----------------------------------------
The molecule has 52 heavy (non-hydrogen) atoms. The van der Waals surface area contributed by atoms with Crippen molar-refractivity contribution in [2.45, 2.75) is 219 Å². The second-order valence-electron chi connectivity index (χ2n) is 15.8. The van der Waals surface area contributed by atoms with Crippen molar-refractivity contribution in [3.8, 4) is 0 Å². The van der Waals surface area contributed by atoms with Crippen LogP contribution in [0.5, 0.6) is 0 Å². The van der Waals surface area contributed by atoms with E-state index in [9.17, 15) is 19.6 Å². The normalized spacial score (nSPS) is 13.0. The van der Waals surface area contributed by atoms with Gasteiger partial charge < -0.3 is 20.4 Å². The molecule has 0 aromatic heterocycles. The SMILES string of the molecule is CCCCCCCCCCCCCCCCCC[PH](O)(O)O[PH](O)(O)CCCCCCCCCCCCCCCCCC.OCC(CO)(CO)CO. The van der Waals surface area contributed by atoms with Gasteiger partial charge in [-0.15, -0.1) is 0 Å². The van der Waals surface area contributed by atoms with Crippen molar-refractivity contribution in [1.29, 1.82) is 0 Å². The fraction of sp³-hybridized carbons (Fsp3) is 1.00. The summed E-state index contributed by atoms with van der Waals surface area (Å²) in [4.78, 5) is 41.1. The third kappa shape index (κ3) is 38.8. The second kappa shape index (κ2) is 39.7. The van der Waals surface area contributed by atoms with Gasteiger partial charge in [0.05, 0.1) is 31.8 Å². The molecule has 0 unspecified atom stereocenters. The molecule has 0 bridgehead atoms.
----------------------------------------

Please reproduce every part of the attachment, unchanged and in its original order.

The molecule has 52 heavy (non-hydrogen) atoms. The van der Waals surface area contributed by atoms with Crippen molar-refractivity contribution in [2.45, 2.75) is 219 Å². The second-order valence-electron chi connectivity index (χ2n) is 15.8. The van der Waals surface area contributed by atoms with Crippen molar-refractivity contribution in [3.8, 4) is 0 Å². The van der Waals surface area contributed by atoms with Crippen LogP contribution in [0.5, 0.6) is 0 Å². The van der Waals surface area contributed by atoms with E-state index in [9.17, 15) is 19.6 Å². The normalized spacial score (nSPS) is 13.0. The van der Waals surface area contributed by atoms with Gasteiger partial charge < -0.3 is 20.4 Å². The molecule has 0 aromatic heterocycles. The SMILES string of the molecule is CCCCCCCCCCCCCCCCCC[PH](O)(O)O[PH](O)(O)CCCCCCCCCCCCCCCCCC.OCC(CO)(CO)CO. The van der Waals surface area contributed by atoms with Gasteiger partial charge in [-0.15, -0.1) is 0 Å². The van der Waals surface area contributed by atoms with Crippen molar-refractivity contribution in [1.29, 1.82) is 0 Å². The fraction of sp³-hybridized carbons (Fsp3) is 1.00. The summed E-state index contributed by atoms with van der Waals surface area (Å²) in [4.78, 5) is 41.1. The third kappa shape index (κ3) is 38.8. The second kappa shape index (κ2) is 39.7. The van der Waals surface area contributed by atoms with Gasteiger partial charge in [0.05, 0.1) is 31.8 Å². The molecule has 0 unspecified atom stereocenters. The molecule has 0 bridgehead atoms.